Whenever I am visiting the beautiful city of Lucerne in Switzerland, I always must pay my respects to the Lion Monument, a sad sculpture designed by a famous Danish sculptor Bertel Thorvaldsen. The sculpture shows a mortally wounded, weeping lion, impaled by a spear and resting on a shield. It commemorates the Swiss Guards who were massacred in large numbers during the French Revolution.
Mark Twain, who travelled extensively in Switzerland, called the sculpture “the most mournful and moving piece of stone in the world.” I have seen the sculpture in every season but I was particularly moved by it yesterday on a warm and sunny day. First the lion was in full sun but then the shade started approaching fast, engulfing his body mercilessly. The lion, identified with the Sun in myth, was being defeated and swallowed by the shadow. And yet he looked so noble and brave despite his weakness and misery. I thought of the Sun entering its nightly course through the night sea in the Egyptian mythology. The death of the Sun every night was symbolically compared by Jung to the death of the ego before it takes a plunge into the waters of the unconscious.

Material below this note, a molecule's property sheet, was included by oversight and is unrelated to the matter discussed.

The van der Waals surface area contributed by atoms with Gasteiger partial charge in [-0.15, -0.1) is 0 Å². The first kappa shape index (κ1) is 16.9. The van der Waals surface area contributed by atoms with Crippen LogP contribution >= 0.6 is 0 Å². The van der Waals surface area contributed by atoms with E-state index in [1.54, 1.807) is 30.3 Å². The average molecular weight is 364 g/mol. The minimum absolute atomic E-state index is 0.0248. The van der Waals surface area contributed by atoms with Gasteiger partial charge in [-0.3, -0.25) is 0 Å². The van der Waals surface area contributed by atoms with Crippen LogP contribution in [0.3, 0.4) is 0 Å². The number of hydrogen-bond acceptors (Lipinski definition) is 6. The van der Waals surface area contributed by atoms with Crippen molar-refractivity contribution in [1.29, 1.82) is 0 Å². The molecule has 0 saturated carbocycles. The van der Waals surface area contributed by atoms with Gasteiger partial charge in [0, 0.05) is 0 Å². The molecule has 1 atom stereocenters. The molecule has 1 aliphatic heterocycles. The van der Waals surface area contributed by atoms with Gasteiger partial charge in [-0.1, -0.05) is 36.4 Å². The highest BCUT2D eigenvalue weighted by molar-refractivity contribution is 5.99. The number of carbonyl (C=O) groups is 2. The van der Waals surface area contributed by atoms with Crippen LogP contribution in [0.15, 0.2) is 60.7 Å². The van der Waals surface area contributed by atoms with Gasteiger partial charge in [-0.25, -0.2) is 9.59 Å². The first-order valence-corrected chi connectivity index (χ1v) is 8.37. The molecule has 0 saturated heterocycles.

Here are more reflections of Mark Twain on this extraordinary sculpture:
The Lion lies in his lair in the perpendicular face of a low cliff — for he is carved from the living rock of the cliff. His size is colossal, his attitude is noble. His head is bowed, the broken spear is sticking in his shoulder, his protecting paw rests upon the lilies of France. Vines hang down the cliff and wave in the wind, and a clear stream trickles from above and empties into a pond at the base, and in the smooth surface of the pond the lion is mirrored, among the water-lilies.
Around about are green trees and grass. The place is a sheltered, reposeful woodland nook, remote from noise and stir and confusion — and all this is fitting, for lions do die in such places, and not on granite pedestals in public squares fenced with fancy iron railings. The Lion of Lucerne would be impressive anywhere, but nowhere so impressive as where he is.
Mark Twain, A Tramp Abroad